For four seasons, Emily Kinney played The Walking Dead’s Beth Greene — the wide-eyed, singing-prone, optimistic daughter of a veterinarian farmer — but as is the show’s wont, her character met its less-than-natural conclusion last November. Kinney isn’t fading into oblivion, though. After smaller roles on television shows like Masters of Sex, The Flash, and Arrow, she’s back this fall with a lead role in ABC’s new legal drama Conviction and a seven-inch record, both due this October.
Kinney grew up in what she describes as an “itty-bitty town” in Nebraska. As a kid, she was more into music than acting: “I remember listening to ‘Imagine’ by John Lennon in the pickup truck when my dad would drive me places, and saying, ‘Oh let’s play that again!’” Her dad was an agronomist selling fertilizer to farmers and her mom was an accountant, but their life was always always filled with music. She recalls going to see the Beach Boys, the Rolling Stones, and the Eagles for her dad’s birthday.
“I was always singing. I would learn a song and say, ‘Let me sing this for you!’ and then it translated into acting. People would come up to me as a little kid and say, ‘I liked it when you sang that song because I could hear the words so clearly.’ Kinney had an innate desire to connect emotionally with her audience, even as a kid, so those moments were highly memorable. “It’s been pretty much forever that I’ve felt this way. I wanted it to be a career, but even if it wasn’t, I’d find a community theater or sing somehow. This is just what I do and who I am.”
Like so many aspiring creatives, she moved to New York when she was 19 years old and started auditioning. She found temporary luck with a few plays: Iphigenia 2.0, Spring Awakening, August: Osage County. “I was super broke so I moved back to Nebraska to save money, worked at a coffee shop, then moved back to New York for real. It sounds simple now, but it was quite a big chance. I’d never been to New York or visited before I moved. The first couple years were pretty intense.”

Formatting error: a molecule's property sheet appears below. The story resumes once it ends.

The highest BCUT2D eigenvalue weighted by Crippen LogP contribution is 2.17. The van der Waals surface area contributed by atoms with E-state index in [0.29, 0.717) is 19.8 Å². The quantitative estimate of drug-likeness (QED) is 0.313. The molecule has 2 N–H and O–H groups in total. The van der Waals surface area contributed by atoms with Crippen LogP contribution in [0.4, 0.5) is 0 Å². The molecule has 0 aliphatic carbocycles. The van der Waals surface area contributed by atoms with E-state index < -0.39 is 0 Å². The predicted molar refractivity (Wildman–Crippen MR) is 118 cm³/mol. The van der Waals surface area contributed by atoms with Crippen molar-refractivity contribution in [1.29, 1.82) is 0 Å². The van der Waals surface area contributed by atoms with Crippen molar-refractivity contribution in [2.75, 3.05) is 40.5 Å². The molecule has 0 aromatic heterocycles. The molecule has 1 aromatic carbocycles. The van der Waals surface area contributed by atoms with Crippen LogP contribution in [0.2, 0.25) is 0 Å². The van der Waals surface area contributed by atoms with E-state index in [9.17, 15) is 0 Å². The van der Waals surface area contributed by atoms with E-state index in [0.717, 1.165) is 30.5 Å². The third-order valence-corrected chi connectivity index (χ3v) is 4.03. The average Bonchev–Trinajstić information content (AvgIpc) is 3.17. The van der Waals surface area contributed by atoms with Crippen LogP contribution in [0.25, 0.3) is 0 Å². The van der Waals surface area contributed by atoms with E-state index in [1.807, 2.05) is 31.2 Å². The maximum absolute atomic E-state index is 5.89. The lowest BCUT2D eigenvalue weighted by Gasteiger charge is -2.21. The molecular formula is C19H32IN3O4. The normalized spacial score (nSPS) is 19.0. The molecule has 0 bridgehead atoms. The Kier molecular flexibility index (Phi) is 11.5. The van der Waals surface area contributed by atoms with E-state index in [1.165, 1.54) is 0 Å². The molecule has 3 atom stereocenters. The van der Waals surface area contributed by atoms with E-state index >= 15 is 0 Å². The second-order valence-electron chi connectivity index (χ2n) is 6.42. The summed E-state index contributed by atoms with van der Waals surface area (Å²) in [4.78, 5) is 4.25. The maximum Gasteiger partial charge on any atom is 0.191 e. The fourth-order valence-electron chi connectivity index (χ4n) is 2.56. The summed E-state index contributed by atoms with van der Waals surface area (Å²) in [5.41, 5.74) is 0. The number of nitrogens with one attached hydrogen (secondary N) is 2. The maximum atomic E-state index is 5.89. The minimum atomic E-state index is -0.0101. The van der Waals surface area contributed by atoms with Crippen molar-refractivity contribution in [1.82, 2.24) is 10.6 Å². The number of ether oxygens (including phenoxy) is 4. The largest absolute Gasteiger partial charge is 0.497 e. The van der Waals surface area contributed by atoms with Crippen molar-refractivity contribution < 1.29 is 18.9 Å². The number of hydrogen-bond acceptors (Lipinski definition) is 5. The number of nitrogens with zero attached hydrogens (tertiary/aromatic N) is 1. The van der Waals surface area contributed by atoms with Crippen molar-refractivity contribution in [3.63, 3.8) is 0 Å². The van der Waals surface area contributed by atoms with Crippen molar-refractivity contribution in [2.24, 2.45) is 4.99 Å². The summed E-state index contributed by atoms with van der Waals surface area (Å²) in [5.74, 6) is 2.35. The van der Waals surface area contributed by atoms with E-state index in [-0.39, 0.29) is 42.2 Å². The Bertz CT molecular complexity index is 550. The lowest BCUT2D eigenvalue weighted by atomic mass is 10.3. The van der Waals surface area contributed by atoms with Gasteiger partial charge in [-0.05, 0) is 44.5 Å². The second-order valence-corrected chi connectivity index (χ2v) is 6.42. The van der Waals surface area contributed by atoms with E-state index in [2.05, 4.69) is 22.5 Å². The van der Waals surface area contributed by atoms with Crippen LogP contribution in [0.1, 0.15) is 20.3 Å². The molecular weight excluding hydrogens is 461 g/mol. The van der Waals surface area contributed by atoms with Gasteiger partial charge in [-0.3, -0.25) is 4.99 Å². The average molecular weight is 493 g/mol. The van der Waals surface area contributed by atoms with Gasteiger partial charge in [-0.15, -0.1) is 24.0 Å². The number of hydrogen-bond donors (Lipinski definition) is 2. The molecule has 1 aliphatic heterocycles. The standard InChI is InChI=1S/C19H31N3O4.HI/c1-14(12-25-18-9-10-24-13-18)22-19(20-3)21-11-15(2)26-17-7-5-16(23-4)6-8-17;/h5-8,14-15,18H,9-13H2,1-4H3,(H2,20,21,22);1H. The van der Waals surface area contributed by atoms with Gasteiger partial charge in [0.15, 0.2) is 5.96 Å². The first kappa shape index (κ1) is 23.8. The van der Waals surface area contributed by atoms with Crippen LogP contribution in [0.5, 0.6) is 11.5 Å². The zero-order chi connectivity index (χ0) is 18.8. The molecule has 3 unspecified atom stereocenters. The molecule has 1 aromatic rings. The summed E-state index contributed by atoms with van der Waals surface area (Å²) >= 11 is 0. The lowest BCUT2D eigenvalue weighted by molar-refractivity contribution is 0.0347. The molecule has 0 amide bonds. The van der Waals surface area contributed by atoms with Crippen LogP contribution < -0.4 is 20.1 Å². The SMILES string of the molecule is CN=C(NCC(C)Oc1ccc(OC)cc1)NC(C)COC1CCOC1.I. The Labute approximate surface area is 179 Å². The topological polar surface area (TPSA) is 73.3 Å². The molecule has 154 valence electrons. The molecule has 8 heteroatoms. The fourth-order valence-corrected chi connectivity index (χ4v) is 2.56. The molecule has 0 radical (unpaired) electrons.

All of that led up to her auditioning for The Walking Dead, where she became a season regular after two years. “I’m really proud of my work on The Walking Dead,” she says, “because I felt like I had a lot of time with my character before I had to do big scenes.”
Her favorite thing about the show: “Even though there are zombies and it’s based on a comic book, it definitely tackles big questions about our existence and what it means to be alive if you’re just surviving. It felt very real, being isolated in this place with a bunch of actors, and they naturally just become your family after so much time. And then when people are killed off, it feels very real because they go away.”
After The Walking Dead, she returned to her first love: music. On October 28, she’s releasing a seven-inch vinyl of melodic indie-pop songs, a follow-up to last year’s “This Is War.” Her 1.6 million fans on Instagram have been begging for even more music, but she’s in no rush to release her next full-length album. “I definitely want to take my time. Not just like I want to write a billion songs for it, but as far as how I do it — I want to bring it back to me writing more songs and becoming a better musician.”
In the midst of it all, she’s been doing press for her new show Conviction, where she’s been having fun with the costumes. “On Conviction, they’ve brought in a lot of really cool pieces that have sparked my interest in fashion. In the past I’ve always been the black jeans, Converse, flannel-shirt uniform type, but I’m really loving Chloé pieces as of lately.”
On the show Kinney pays Tess, a paralegal on a team working to get wrongfully convicted people out of prison. She says the show will hook anyone who liked Netflix’s Making a Murderer or Serial. “Tess definitely has a secret past. She’s changed her name, and throughout the season more details come through. Every week there’s a new crime to solve, but we all have these continuing story lines and different reasons as to why we do this kind of work to help others.”
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For now, though, she says, nothing’s finite. “For me, I don’t have some sort of end-game plan. I want to keep working on things I think are good and that push me as an actor. Music and writing are things I like to do as a career and share with fans, but they’re also things I like to do personally, in my off time. I feel lucky to work on different kinds of projects. Creating is definitely important to me — not just interpreting.”